Tag archives for MSHA
MSHA fought for 20 year to eliminate the use of an average over multiple shifts to characterize miners’ exposure to respirable coal mine dust. It seems strange now to read MSHA announce the success of a new coal dust regulation by reporting the annual average coal mine dust levels.
The top worker victories of 2014; work-related deaths in coal mining industry projected to reach new low; police officer deaths reach new high; and a major Southern grocery store chain offers benefits to legally married same-sex couples.
The latest edition of the Labor Department’s regulatory agenda offers a mixed bag of unaddressed workplace hazards and slipped deadlines, as well as a few new topics for possible regulatory action to protect workers.
Our Labor Day tradition continues with the third edition of “The Year in US Occupational Health & Safety: Fall 2013 – Summer 2014.” Section I of the report recaps happenings over the last 12 months at the federal level.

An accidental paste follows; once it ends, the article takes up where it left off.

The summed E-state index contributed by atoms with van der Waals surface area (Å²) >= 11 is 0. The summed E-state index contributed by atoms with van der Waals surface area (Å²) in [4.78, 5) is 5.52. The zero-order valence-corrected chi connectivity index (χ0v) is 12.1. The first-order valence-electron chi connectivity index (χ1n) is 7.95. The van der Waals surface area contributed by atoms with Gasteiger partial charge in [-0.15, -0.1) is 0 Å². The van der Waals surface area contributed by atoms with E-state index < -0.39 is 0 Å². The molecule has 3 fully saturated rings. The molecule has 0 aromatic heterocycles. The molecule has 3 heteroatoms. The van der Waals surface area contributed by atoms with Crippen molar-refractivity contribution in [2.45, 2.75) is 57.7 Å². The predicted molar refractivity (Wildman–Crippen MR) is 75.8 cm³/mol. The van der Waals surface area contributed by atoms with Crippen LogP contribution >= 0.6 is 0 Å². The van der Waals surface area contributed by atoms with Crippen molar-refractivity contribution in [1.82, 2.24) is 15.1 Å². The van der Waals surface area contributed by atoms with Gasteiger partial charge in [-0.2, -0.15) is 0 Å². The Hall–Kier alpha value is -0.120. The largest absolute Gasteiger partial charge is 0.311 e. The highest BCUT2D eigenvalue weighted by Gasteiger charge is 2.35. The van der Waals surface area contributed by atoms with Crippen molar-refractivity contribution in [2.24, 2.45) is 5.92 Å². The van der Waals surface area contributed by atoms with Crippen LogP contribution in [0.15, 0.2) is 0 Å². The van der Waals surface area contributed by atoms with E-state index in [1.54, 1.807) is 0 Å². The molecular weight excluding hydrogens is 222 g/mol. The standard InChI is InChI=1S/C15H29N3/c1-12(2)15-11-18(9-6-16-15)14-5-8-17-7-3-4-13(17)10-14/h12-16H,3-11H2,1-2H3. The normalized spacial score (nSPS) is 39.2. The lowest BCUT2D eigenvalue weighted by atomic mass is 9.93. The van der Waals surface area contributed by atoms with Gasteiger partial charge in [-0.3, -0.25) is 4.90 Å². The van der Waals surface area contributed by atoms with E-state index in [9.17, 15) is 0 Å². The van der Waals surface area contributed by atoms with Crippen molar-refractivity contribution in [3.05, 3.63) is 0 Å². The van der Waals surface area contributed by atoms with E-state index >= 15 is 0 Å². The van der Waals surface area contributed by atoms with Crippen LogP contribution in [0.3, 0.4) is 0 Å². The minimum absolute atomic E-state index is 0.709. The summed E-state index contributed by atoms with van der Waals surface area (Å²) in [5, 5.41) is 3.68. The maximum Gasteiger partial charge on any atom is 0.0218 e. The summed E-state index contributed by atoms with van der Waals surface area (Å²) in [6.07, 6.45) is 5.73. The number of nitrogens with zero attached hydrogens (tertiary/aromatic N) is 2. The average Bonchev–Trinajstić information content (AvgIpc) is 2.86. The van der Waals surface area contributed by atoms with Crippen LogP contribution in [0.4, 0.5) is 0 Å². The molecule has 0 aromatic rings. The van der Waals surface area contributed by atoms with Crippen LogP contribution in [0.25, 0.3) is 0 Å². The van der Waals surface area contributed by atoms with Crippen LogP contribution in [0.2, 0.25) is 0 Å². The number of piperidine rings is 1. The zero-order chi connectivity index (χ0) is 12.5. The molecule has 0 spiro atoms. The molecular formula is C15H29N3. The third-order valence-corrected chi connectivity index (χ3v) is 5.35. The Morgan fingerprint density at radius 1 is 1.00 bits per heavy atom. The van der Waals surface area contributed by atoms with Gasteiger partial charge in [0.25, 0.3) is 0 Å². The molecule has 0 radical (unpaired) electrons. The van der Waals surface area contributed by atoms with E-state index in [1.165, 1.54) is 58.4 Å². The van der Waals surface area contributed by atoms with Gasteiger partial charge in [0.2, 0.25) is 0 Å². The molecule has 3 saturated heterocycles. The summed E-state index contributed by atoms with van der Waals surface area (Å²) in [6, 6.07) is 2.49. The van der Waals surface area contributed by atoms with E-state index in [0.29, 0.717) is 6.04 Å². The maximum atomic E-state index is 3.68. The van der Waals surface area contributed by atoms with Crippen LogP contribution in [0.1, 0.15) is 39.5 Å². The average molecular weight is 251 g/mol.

Mine safety penalties are pretty meaningless if they aren’t paid, and more so if they aren’t assessed.
A reporter’s request for an MSHA citation is probably the worst case of redaction overkill that I’ve seen.
The Huffington Post investigates how the mining industry cheats worker safety; Seattle set to raise minimum wage to $15; and the death of a hummus plant worker could have been prevented with better safety practices.
The Labor Department announced new regulations to better protect coal miners from developing coal mine dust lung diseases. The are a step in the right direction, but not as stringent as proposed.
Three hours after I wrote this “The US Department of Labor has a plan to eliminate coal mine dust lung disease (a.k.a. black lung.) It’s been stuck in White House review for eight months, under the watch of a reg czar who promised timeliness of reviews,” they announced they were issuing the new rules.
Should fatality investigation reports include the names of the victims? Opinions differ.